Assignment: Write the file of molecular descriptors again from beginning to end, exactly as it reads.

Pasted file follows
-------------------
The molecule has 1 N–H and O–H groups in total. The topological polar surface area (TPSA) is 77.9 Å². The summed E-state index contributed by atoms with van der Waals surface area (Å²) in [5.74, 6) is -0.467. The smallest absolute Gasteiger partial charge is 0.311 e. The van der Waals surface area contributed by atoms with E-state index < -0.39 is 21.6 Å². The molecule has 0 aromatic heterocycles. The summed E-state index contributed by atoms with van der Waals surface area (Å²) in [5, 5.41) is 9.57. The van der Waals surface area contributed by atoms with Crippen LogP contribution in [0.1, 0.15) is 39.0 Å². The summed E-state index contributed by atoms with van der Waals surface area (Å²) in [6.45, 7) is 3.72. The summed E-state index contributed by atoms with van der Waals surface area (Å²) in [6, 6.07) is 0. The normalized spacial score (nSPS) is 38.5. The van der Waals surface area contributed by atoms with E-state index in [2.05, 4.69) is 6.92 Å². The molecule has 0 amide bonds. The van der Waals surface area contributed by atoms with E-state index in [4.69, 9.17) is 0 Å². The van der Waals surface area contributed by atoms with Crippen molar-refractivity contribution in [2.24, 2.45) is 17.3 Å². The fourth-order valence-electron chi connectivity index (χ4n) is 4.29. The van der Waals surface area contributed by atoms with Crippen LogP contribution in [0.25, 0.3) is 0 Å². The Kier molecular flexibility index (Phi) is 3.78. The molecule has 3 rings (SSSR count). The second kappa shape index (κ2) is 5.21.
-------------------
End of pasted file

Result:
The molecule has 1 N–H and O–H groups in total. The topological polar surface area (TPSA) is 77.9 Å². The summed E-state index contributed by atoms with van der Waals surface area (Å²) in [5.74, 6) is -0.467. The smallest absolute Gasteiger partial charge is 0.311 e. The van der Waals surface area contributed by atoms with E-state index < -0.39 is 21.6 Å². The molecule has 0 aromatic heterocycles. The summed E-state index contributed by atoms with van der Waals surface area (Å²) in [5, 5.41) is 9.57. The van der Waals surface area contributed by atoms with Crippen LogP contribution in [0.1, 0.15) is 39.0 Å². The summed E-state index contributed by atoms with van der Waals surface area (Å²) in [6.45, 7) is 3.72. The summed E-state index contributed by atoms with van der Waals surface area (Å²) in [6, 6.07) is 0. The normalized spacial score (nSPS) is 38.5. The van der Waals surface area contributed by atoms with E-state index in [2.05, 4.69) is 6.92 Å². The molecule has 0 amide bonds. The van der Waals surface area contributed by atoms with E-state index in [4.69, 9.17) is 0 Å². The van der Waals surface area contributed by atoms with Crippen molar-refractivity contribution in [2.24, 2.45) is 17.3 Å². The fourth-order valence-electron chi connectivity index (χ4n) is 4.29. The van der Waals surface area contributed by atoms with Crippen LogP contribution in [0.25, 0.3) is 0 Å². The Kier molecular flexibility index (Phi) is 3.78. The molecule has 3 rings (SSSR count). The second kappa shape index (κ2) is 5.21.